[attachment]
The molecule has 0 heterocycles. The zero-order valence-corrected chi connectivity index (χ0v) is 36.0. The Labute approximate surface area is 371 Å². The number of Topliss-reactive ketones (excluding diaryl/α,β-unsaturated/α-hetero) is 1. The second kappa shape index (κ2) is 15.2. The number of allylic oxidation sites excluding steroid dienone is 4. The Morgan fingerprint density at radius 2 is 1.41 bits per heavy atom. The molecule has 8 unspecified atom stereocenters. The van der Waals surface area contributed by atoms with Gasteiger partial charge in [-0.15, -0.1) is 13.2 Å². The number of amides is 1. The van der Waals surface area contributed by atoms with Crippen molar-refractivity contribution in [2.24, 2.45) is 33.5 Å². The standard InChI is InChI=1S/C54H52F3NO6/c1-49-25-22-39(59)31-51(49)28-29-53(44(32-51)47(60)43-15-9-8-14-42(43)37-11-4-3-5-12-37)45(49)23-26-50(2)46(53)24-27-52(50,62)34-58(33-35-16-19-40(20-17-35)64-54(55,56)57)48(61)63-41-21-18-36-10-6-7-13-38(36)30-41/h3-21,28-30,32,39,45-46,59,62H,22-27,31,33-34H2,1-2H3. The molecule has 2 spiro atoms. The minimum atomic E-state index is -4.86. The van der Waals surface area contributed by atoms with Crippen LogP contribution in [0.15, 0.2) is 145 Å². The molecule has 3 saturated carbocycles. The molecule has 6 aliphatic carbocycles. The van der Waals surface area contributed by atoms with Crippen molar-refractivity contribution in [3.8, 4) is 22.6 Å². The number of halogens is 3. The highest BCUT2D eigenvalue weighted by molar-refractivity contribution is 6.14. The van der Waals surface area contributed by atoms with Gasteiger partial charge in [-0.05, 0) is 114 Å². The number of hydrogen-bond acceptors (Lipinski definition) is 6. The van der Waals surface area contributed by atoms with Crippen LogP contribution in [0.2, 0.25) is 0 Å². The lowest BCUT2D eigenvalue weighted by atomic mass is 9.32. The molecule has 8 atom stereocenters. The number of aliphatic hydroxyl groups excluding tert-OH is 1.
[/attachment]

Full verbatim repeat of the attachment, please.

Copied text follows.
The molecule has 0 heterocycles. The zero-order valence-corrected chi connectivity index (χ0v) is 36.0. The Labute approximate surface area is 371 Å². The number of Topliss-reactive ketones (excluding diaryl/α,β-unsaturated/α-hetero) is 1. The second kappa shape index (κ2) is 15.2. The number of allylic oxidation sites excluding steroid dienone is 4. The Morgan fingerprint density at radius 2 is 1.41 bits per heavy atom. The molecule has 8 unspecified atom stereocenters. The van der Waals surface area contributed by atoms with Gasteiger partial charge in [-0.15, -0.1) is 13.2 Å². The number of amides is 1. The van der Waals surface area contributed by atoms with Crippen molar-refractivity contribution in [2.24, 2.45) is 33.5 Å². The standard InChI is InChI=1S/C54H52F3NO6/c1-49-25-22-39(59)31-51(49)28-29-53(44(32-51)47(60)43-15-9-8-14-42(43)37-11-4-3-5-12-37)45(49)23-26-50(2)46(53)24-27-52(50,62)34-58(33-35-16-19-40(20-17-35)64-54(55,56)57)48(61)63-41-21-18-36-10-6-7-13-38(36)30-41/h3-21,28-30,32,39,45-46,59,62H,22-27,31,33-34H2,1-2H3. The molecule has 2 spiro atoms. The minimum atomic E-state index is -4.86. The van der Waals surface area contributed by atoms with Crippen LogP contribution in [0.15, 0.2) is 145 Å². The molecule has 3 saturated carbocycles. The molecule has 6 aliphatic carbocycles. The van der Waals surface area contributed by atoms with Crippen molar-refractivity contribution in [3.8, 4) is 22.6 Å². The number of halogens is 3. The highest BCUT2D eigenvalue weighted by molar-refractivity contribution is 6.14. The van der Waals surface area contributed by atoms with Gasteiger partial charge in [-0.05, 0) is 114 Å². The number of hydrogen-bond acceptors (Lipinski definition) is 6. The van der Waals surface area contributed by atoms with Crippen LogP contribution in [0.2, 0.25) is 0 Å². The lowest BCUT2D eigenvalue weighted by atomic mass is 9.32. The molecule has 8 atom stereocenters. The number of aliphatic hydroxyl groups excluding tert-OH is 1.